A previously published report indicated that there are early post mortem changes in the pulsed NMR proton spin-lattice relaxation time (T1) of skeletal muscle which must be taken into account in in vitro tissue analysis. We re-examined this subject. When T1 measurements were done by allowing the signal intensity to decay over two orders of magnitude from the original intensity, the T1 decay curves showed more than a single exponential relaxation time component as reported earlier. However, when T1 measurements were done by allowing signal intensity to decay to about one order of magnitude from the original intensity only a single exponential relaxation time component was found. We postulate that the latter method gives the average T1 value of the various macroscopic tissue components present and that this method gives a representative T1 value for the entire tissue. Using data obtained in this manner we could not find significant post mortem changes in the muscle T1 relaxation times during the first four hours but found change at a later time.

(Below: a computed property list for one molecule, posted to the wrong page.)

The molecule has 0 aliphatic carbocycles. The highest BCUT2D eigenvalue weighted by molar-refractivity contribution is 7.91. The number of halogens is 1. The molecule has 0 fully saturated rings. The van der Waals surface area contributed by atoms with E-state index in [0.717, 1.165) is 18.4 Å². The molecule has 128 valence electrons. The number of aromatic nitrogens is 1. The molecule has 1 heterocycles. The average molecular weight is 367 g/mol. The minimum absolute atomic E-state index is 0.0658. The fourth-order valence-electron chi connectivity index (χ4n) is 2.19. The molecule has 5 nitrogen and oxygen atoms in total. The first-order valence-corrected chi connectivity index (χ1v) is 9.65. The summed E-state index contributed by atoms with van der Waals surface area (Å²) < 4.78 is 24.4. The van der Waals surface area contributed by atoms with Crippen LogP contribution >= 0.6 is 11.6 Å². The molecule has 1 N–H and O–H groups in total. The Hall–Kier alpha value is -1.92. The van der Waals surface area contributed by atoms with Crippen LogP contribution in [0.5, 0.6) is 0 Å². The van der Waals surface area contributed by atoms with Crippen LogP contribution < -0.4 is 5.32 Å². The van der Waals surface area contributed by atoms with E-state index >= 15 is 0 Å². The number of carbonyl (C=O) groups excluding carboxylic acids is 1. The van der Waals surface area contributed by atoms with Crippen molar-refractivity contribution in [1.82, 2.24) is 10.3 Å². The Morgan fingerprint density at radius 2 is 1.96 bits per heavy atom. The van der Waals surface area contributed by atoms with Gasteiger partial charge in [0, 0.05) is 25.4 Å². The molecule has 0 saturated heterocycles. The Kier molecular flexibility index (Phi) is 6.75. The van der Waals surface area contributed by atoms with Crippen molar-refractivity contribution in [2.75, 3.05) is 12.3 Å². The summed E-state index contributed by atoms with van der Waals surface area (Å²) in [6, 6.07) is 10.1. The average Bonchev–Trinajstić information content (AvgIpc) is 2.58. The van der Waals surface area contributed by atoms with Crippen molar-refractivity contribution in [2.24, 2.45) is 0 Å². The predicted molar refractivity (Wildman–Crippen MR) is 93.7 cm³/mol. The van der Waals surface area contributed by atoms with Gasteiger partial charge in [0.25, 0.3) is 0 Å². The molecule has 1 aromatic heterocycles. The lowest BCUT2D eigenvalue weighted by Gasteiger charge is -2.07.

|Original language||English (US)|
|Number of pages||4|
|Journal||Physiological Chemistry and Physics and Medical NMR|
|State||Published - 1984|
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